Protestantism and the first Slovene books
Slovenes took great advantage of two important events that happened at the end of 15th and the beginning of 16th century: Gutenberg’s invention of print and the new movement inspired by Martin Luther, the Reformation of the Catholic Church and the establishment of the Protestant Church in Germany and all over Europe. Just over twenty years after Gutenberg’s machine was first introduced, it was used to print the first words ever in Slovene: cri de guerre of the 1515 Slovenian peasant revolt Le vkup, le vkup, uboga gmajna! [Unite, unite, you wretched folk!], while the Protestantism deeply affected important Slovene men of letters Primož Trubar, Sebastijan Krelj, Jurij Dalmatin and Adam Bohorič.
Excommunicated from the Catholic Church, Protestant reformer Primož Trubar (1508-1586) moved to Germany in 1547. He subsequently wrote the first two Slovene books, Catechismus and Abecedarium, at Rothenburg and had them printed in 1550 at Tuebingen. Abecedarium, a reading primer that was published as an 8-page supplement to the Catechismus, was to help Lubi Slovenci inu bratje (Dear Slovenes and brothers), as Trubar addressed the readers in the preface to the Catechismus, using, for the first time in history, the word Slovenes, to learn how to read. The theological imagery of Catechismus, which also contained the first Slovene musical manuscripts in print, demonstrated the author’s interest in Lutheranism and other reformist religions.
While Abecedarium and Catechismus are the first books to have been published in Slovene, it is Trubar’s later works that, to many, signify the advent of original Slovene prose, poetry, philosophical thought and writing on political matters as well as theological discussions. He also inspired three other important Protestant reformers to work: Sebastijan Krelj, who worked on adapting the Latin script to suit the Slovene language and published Otrozhia biblija [Children’s Bible] in 1566, Jurij Dalmatin, who translated the integral text of the Bible in 1584 and Adam Bohorič, further adapted Krelj’s alphabet and fixed it to a scripture, known as bohoričica (in use until the mid-19th century, when it was replaced with the present day Slovene version of gajica), and published the first grammar of the Slovene language, which he called Articae horulae succisivae [Zimske urice proste, or Spare Winter Hours], a comprehensive theoretical grammar which was the basis for Slovene linguistics for decades to come. So, while the 16th century may have not produced great literature, it did give the language and the society a sound base on which to build. The progress was slowed down with the arrival of counter-reformation movement and the zealous bishop Tomaž Hren, who was not keen on having protestant theology shaping the nation’s mind (but he refrained from destroying Dalmatin’s Bible), but it never stopped completely.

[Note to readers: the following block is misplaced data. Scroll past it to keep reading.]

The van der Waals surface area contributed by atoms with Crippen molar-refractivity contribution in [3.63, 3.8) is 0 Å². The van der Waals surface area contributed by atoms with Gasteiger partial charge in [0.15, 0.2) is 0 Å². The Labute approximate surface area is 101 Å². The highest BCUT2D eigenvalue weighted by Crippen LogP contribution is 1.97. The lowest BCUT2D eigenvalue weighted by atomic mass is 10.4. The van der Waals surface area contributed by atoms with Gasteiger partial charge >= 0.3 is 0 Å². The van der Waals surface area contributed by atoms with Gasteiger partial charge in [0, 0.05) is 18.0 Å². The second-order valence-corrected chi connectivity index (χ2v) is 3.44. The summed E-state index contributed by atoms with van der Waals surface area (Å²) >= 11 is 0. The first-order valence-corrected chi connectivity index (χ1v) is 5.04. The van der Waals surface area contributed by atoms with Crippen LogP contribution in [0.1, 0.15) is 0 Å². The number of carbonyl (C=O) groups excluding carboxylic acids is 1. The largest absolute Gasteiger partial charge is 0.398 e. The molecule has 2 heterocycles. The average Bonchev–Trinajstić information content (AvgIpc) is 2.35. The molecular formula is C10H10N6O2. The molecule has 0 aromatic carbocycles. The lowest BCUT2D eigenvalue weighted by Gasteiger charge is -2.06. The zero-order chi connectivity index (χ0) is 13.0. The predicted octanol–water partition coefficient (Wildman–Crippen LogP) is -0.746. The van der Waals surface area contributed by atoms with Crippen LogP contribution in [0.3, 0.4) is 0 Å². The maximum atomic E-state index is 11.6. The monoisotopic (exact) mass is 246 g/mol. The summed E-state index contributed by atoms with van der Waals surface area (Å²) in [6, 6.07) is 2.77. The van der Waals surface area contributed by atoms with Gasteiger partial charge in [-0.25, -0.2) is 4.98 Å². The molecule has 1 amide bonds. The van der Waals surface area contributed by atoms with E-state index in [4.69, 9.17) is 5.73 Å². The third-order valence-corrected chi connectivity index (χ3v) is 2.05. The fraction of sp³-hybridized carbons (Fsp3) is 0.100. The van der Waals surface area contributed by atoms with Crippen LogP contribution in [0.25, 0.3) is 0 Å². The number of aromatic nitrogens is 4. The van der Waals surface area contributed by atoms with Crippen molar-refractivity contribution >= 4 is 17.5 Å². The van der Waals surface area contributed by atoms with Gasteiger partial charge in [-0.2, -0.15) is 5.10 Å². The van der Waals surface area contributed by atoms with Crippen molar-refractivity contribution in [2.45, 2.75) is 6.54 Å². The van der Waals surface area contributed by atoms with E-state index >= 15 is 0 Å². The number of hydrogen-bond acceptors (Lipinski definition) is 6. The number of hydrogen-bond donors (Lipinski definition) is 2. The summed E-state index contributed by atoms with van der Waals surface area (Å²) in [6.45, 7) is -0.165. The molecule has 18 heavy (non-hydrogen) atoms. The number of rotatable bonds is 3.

At the first glance, it may seem that the 17th and early 18th didn’t produce any important literature; however, there was still important social progress made, as well as progress in science that in turn helped spur the Enlightment at the end of the 18th century. In addition to the establishment of various academias, two men must be mentioned: Janez Svetokriški (Tobias Lionelli), a preacher whose sermons are a fine example of baroque language, as well as of the dialect of the Upper Vipava valley where he was from, and in which the life of 17th-century Slovenes and their habits are recorded, and Janez Vajkard Valvasor, a polymath and the author of The Glory of the Duchy of Carniola and a fellow of the Royal Society in London (from 1687).